With 5 Grammy Awards, 15 nominations, over 12 million of records sold worldwide, and thousands of sold out performances, rock blues icon Robert Cray is considered “one of the greatest guitarists of his generation.” Rolling Stone Magazine in their April 2011 issue credits Cray with reinventing the blues with his “distinct razor sharp guitar playing” that “introduced a new generation of mainstream rock fans to the language and form of the blues” with the release of his Strong Persuader album in 1986.
Since then, Cray has gone on to record fifteen Billboard charting studio albums and has written or performed with everyone from Eric Clapton to Stevie Ray Vaughan, from Bonnie Raitt to John Lee Hooker. Recently inducted into the Blues Hall of Fame at the age of 57, he is the youngest living legend to receive the prestigious honor. And while he can look back over an astonishing three-decade career punctuated by his trademark sound and distinct playing style, Robert Cray is too busy moving forward on an amazing journey that has him releasing his sixteenth studio album and embarking on yet another world tour.
Nothin But Love will be released on August 27, 2012 and will be both his first collaboration with the Provogue Records label and super-producer Kevin Shirley (Aerosmith, The Black Crowes, Joe Bonamassa). This ten-song stand includes material from all four Robert Cray Band members; Cray (vocals/guitar), Jim Pugh (keyboards), Richard Cousins (bass) and Tony Braunagel (drums) that blends blues, rock, soul and jazz with a lyric-sheet that examines the triumphs, fallouts and follies of love.
“Kevin did an amazing job producing this album and I’m really happy with the outcome,” says Cray, “he captured the real essence of the Robert Cray Band, that live energy we deliver on the road that is usually so difficult to nail down in the studio. I think it’s one of the strongest records that we’ve done.”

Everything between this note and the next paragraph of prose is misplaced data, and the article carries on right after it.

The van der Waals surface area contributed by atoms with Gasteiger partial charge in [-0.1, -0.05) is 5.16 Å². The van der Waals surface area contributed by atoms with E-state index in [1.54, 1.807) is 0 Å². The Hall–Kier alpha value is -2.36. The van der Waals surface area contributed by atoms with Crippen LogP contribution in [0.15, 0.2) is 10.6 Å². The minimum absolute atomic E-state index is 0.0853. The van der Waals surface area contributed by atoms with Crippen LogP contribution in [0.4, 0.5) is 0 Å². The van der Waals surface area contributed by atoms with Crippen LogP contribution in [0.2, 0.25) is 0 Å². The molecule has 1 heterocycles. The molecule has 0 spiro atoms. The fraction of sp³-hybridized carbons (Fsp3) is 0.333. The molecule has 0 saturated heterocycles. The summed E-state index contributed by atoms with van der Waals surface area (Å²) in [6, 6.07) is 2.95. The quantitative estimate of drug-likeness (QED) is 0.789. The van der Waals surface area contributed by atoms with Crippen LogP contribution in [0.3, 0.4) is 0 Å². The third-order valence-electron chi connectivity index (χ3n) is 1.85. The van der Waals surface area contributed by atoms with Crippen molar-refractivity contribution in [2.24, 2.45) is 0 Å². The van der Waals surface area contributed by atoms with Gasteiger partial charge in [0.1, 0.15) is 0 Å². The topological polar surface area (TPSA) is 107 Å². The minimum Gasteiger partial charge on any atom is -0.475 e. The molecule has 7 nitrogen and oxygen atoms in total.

And he’s right. In terms of production, long-time fans will be thrilled with a recording featuring what Shirley calls “the dirt under the fingernails.” Recorded live over a two-week burst at the Revolver Studios in LA, Nothin But Love features the soaring breakup blues of “Won’t Be Coming Home”, the jazz chops of “I’ll Always Remember You”, the soul-drenched ode to repossession that is “Great Big Old House” to the frantic ’50s-flavoured rocker “Side Dish.”
Cray still remembers the first love that led him here. “My dad was in the army, so we moved around quite a bit,” he explains. “I had a lot of time and the guitar became my friend. Also, when I first picked up a guitar, The Beatles were just out, and that’s why I got one. That’s why a lot of kids got guitars. The whole atmosphere of that time was, ‘Hey, I learnt this’. ‘Well, let me show you this…’ So that’s what sparked my interest, and it never really went away.”
Cray cites Jimi Hendrix, Buddy Guy and B.B. King as formative guitar influences, alongside singers like Bobby ‘Blue’ Bland, but just as pivotal for the aspiring bluesman was witnessing Albert Collins play a set at his high-school dance.
It was that Collins performance that led to the formation of the Robert Cray Band in 1974, a four piece touring band featuring Cray on lead vocals and guitar and longtime friend Richard Cousins on bass, whose thrillingly modern take on the blues was the talk of the circuit, even if the singer was a bit of an introvert on stage. “I just couldn’t speak to the audience,” says Robert with a smile, “so Richard would do all the introductions. These days I think I’m better at it.” In 1976 after two years of touring and in the first of many pinch-yourself moments the band was invited to be the house band for Albert Collins; a stellar musical apprenticeship and schoolboy fantasy that lasted over 18 months.